It looks like Nielsen expects Jason Collins to apologize for being gay. Nielsen wants to hear Jason Collins express a desire to change.
Why Should Collins apologize for anything? He can’t apologize for being gay anymore than he can apologize for being black. There is nothing wrong with Jason Collins. NOTHING.
Being gay is not a lifestyle choice, it’s not a sin, and it’s certainly not something people need to change about themselves.
Bigotry is a choice. Bigotry is a trait that can be changed. Brian Nielsen, I would like to see you apologize for being a bigot and express a sincere desire to change. I hope you find that to be an easy burden to unload.
More from Nielsen:
Courageous? This announcement comes during a time in our society when so-called political correctness has overwhelmingly trumped Christian morals and a time when Collins was going to get positive feedback. Somehow, many have decided they know the rules better than God.
In view of that, I have realized that unlike anything else I write as sports editor, this opinion is so against the current trend that it needed my publisher’s approval.”
Here we have the heart of Nelsen’s problem. Nielsen believes he lives in a Christian nation with Christian morals. It is the rest of us that ignore God’s laws.
I respect anyone’s desire to find peace and wisdom in religious and spiritual traditions. You can count me among the billions worldwide with some idea of spiritual matters. That doesn’t mean I’m a Christian or should be subject to any person’s idea of Christian morals and laws.
Brian Nielsen wants to speak out against the sin of homosexuality. He truly believes it is wrong because his interpretation of the Bible tells him it’s wrong. The Old Testament is the usual culprit in the outcry against homosexuality. There are orders to put all kinds of people to death in the Old Testament. I suggest Mr. Nielsen consider that his New Testament is a message of love. It wouldn’t serve mankind very well to follow all those old testament consequences.
Let’s assume Jason Collins is a Gay Christian. Does that give Nielsen the right to call him out like this? No.
I have a better idea for Brian Nielsen. Stop passing judgment on Jason Collins, and anyone else you discover is gay. You could spend time in prayer on behalf of those who discover they are different. Pray that they find peace so they don’t end up with depression or struggle with suicidal thoughts. Pray that their family and friends accept them for who they are.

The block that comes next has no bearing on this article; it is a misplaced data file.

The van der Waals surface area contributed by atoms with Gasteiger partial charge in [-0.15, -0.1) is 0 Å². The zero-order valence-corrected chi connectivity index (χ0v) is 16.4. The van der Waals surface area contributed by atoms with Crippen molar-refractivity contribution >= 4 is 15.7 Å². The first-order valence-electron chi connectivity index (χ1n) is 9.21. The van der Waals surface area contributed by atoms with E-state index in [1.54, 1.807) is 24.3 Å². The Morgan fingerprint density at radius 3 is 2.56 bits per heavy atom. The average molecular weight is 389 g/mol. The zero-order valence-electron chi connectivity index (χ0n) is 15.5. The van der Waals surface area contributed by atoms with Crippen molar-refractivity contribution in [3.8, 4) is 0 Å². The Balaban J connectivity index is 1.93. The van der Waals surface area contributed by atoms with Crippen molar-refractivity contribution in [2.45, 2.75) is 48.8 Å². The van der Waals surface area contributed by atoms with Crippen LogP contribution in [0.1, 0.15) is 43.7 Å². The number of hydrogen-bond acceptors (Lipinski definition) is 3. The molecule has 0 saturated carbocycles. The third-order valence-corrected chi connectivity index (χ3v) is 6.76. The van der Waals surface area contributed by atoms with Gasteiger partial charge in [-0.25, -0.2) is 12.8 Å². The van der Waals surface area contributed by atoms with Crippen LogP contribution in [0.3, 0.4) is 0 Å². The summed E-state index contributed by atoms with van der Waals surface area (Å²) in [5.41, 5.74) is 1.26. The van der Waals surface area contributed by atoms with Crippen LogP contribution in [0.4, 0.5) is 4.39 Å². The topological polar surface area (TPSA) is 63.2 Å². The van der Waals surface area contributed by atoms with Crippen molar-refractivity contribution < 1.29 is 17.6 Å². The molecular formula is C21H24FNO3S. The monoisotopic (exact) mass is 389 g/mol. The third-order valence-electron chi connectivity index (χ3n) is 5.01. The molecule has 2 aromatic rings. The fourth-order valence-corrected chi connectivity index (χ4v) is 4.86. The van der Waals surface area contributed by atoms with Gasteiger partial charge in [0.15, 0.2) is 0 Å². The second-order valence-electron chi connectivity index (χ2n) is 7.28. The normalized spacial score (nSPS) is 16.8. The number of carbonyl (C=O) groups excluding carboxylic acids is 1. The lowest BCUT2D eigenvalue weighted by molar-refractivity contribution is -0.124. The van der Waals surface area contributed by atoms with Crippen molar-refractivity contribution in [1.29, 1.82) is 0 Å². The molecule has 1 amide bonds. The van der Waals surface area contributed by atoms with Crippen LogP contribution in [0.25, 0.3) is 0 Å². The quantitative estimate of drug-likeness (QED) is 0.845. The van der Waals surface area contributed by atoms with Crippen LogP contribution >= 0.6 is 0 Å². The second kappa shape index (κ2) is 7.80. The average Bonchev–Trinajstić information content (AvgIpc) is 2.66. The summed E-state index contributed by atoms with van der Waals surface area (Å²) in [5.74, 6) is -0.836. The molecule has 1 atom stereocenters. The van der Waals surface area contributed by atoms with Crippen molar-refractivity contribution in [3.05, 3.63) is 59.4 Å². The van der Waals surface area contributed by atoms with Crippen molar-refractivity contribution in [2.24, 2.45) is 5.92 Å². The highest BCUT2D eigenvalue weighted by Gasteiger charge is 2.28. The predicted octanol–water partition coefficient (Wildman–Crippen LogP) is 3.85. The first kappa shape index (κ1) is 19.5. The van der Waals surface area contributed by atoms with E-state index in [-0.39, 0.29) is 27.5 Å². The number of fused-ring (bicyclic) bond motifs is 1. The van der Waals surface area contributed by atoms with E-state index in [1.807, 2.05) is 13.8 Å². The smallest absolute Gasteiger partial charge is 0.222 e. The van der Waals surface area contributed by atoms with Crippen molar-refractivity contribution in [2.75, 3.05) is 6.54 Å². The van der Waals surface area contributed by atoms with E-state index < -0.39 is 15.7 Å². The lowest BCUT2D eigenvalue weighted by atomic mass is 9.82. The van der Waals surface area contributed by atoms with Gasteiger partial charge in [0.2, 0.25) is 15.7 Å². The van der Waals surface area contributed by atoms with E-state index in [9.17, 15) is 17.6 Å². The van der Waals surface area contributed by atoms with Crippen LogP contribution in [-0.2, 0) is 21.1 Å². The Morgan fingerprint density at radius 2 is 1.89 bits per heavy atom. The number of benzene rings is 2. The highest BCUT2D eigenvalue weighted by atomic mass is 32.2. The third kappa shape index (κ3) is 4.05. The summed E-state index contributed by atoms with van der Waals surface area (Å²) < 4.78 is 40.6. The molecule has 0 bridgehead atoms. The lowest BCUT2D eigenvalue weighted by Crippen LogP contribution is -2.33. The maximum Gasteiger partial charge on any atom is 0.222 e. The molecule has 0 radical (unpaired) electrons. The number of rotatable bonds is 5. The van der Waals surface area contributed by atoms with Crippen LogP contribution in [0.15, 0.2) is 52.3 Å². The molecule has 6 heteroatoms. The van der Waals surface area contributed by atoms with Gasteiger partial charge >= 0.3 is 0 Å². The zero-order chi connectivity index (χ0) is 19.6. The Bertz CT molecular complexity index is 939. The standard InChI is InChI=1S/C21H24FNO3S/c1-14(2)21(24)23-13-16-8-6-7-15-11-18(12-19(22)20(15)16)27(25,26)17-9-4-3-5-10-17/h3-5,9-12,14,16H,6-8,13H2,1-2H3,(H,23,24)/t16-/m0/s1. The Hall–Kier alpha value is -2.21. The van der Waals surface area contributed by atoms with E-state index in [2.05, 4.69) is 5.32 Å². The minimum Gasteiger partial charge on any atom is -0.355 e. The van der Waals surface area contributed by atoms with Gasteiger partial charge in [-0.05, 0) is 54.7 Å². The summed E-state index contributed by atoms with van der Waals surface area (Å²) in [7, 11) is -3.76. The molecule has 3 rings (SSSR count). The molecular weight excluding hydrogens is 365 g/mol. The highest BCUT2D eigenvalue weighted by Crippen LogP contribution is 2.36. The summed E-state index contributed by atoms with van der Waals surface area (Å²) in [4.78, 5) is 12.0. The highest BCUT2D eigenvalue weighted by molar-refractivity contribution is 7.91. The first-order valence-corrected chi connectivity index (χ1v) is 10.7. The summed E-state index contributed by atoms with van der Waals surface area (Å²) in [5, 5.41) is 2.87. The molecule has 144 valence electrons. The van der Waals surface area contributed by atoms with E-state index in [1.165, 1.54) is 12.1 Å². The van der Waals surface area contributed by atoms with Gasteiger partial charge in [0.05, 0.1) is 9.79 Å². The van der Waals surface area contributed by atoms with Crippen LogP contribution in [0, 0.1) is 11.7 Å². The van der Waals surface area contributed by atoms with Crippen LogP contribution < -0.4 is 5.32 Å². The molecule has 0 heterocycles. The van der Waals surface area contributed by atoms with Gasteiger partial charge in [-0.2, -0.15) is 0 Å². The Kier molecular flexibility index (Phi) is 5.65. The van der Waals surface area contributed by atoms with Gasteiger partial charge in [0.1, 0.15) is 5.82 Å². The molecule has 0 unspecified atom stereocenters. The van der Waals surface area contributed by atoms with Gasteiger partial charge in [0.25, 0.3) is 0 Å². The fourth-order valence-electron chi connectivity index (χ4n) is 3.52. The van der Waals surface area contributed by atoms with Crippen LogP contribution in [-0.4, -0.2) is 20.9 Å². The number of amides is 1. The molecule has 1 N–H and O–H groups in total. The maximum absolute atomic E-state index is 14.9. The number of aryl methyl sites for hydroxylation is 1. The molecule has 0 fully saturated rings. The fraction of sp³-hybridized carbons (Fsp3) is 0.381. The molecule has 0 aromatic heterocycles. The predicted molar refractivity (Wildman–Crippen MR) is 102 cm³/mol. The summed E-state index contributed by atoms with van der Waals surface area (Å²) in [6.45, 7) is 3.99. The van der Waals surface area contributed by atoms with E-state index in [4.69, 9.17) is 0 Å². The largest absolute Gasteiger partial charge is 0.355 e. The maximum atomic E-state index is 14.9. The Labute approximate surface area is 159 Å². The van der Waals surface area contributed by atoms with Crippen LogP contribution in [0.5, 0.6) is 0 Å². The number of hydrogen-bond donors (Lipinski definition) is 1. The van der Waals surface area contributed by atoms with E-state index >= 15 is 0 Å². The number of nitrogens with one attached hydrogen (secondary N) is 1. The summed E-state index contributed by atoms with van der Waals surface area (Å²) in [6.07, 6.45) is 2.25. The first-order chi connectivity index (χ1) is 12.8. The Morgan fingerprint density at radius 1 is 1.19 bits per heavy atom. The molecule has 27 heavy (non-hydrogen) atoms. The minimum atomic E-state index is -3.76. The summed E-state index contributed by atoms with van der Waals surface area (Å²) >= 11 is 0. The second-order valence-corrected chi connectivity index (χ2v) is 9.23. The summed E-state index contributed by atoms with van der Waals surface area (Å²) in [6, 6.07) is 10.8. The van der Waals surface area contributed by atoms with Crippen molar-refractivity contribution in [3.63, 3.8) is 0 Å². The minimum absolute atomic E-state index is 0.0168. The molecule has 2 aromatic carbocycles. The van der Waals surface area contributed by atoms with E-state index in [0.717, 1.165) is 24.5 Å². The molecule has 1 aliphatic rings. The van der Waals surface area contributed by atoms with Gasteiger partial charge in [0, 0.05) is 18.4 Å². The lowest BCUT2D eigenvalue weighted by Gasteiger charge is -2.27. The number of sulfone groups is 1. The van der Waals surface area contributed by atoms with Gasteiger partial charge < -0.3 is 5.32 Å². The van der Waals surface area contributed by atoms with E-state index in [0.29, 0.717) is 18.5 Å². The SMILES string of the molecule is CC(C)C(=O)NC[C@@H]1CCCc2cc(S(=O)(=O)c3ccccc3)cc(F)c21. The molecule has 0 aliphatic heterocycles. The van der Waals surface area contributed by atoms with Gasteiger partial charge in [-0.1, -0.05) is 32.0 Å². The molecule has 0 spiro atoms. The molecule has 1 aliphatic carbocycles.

The last part from Nielsen:
You would hope that (Collins next season) would come without unnecessary, cruel or childish comments from someone in the stands. But if Collins next basketball season is applauded for anything other than a basket, rebound or defensive play, that would be wrong as well.”
I hope Collins is accepted and supported by his teammates. I hope his community and fans accept him as well. I really hope Jason Collins walks onto a basketball court to the roaring ovation a hero truly deserves. The idea that a heroes welcome would be wrong is laughable.
Jason Collins In His Own Words
I’ve been countering the thinly veiled bigotry from a local newspaper. It’s easy for me to sit back and say Jason Collins is a hero. I will forever honor him for the courageous stand he took.
There were no openly gay athletes. It just wasn’t okay to be gay in the land of sports. Nobody was standing up to be recognized.
Then Jason Collins raised his hand. He spent twelve years in the NBA hoping someone else would raise their hand first. Jason couldn’t wait any longer.
Why Do I Think This Is Important?
Did you know that gay teens are five times more likely to attempt suicide? Gay kids are bullied, spit on, beat up, and ostracized from social circles. They hear the word fag tossed around as an insult among the straight kids. There are even cases of gay teens being murdered for no other reason than their sexual orientation.
Jason Collins took one brave step towards changing a culture. Will his admission lessen some of the overdone macho man world of sports? If that happens there will be a trickle down effect on the overall psychological view of homosexuals in sports specifically and life in general.
Imagine a high school where the athletes defend the gay kid from other bullies. Why would they do that? Their idols in the professional leagues do the same thing.
Celebrities and Professional Athletes influence large portions of our culture. The famous supporting Gay Rights lend credence to the overall message. It’s about love.
Jason Collins stepped out without knowing what would happen to him for sharing his truth. He did it because it was time.
His action will save more than one life.
Can there be anything more noble?
A Parting Message From Macklemore & Ryan Lewis
You can reach Brian Nielsen at firstname.lastname@example.org or 217-238-6856. Let him know what you think about his opinion.